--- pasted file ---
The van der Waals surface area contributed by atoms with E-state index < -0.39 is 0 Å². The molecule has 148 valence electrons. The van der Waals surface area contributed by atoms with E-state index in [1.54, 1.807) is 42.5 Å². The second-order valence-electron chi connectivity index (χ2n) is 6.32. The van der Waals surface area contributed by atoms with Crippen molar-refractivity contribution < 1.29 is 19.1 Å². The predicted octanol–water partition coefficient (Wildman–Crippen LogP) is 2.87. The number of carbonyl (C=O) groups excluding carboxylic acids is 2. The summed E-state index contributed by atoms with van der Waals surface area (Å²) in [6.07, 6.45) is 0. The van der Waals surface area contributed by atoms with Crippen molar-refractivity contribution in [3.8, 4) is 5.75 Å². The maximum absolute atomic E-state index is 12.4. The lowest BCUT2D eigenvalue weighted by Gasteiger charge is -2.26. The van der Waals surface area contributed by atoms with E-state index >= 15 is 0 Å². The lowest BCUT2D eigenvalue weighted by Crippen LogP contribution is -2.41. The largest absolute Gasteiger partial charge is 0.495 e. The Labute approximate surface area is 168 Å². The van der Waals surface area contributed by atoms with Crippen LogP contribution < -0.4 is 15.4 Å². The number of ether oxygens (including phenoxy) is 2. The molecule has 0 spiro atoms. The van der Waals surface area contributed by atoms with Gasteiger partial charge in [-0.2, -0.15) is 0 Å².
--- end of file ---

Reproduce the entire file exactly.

The van der Waals surface area contributed by atoms with E-state index < -0.39 is 0 Å². The molecule has 148 valence electrons. The van der Waals surface area contributed by atoms with E-state index in [1.54, 1.807) is 42.5 Å². The second-order valence-electron chi connectivity index (χ2n) is 6.32. The van der Waals surface area contributed by atoms with Crippen molar-refractivity contribution < 1.29 is 19.1 Å². The predicted octanol–water partition coefficient (Wildman–Crippen LogP) is 2.87. The number of carbonyl (C=O) groups excluding carboxylic acids is 2. The summed E-state index contributed by atoms with van der Waals surface area (Å²) in [6.07, 6.45) is 0. The van der Waals surface area contributed by atoms with Crippen molar-refractivity contribution in [3.8, 4) is 5.75 Å². The maximum absolute atomic E-state index is 12.4. The lowest BCUT2D eigenvalue weighted by Gasteiger charge is -2.26. The van der Waals surface area contributed by atoms with E-state index >= 15 is 0 Å². The lowest BCUT2D eigenvalue weighted by Crippen LogP contribution is -2.41. The largest absolute Gasteiger partial charge is 0.495 e. The Labute approximate surface area is 168 Å². The van der Waals surface area contributed by atoms with Crippen LogP contribution < -0.4 is 15.4 Å². The number of ether oxygens (including phenoxy) is 2. The molecule has 0 spiro atoms. The van der Waals surface area contributed by atoms with Gasteiger partial charge in [-0.2, -0.15) is 0 Å².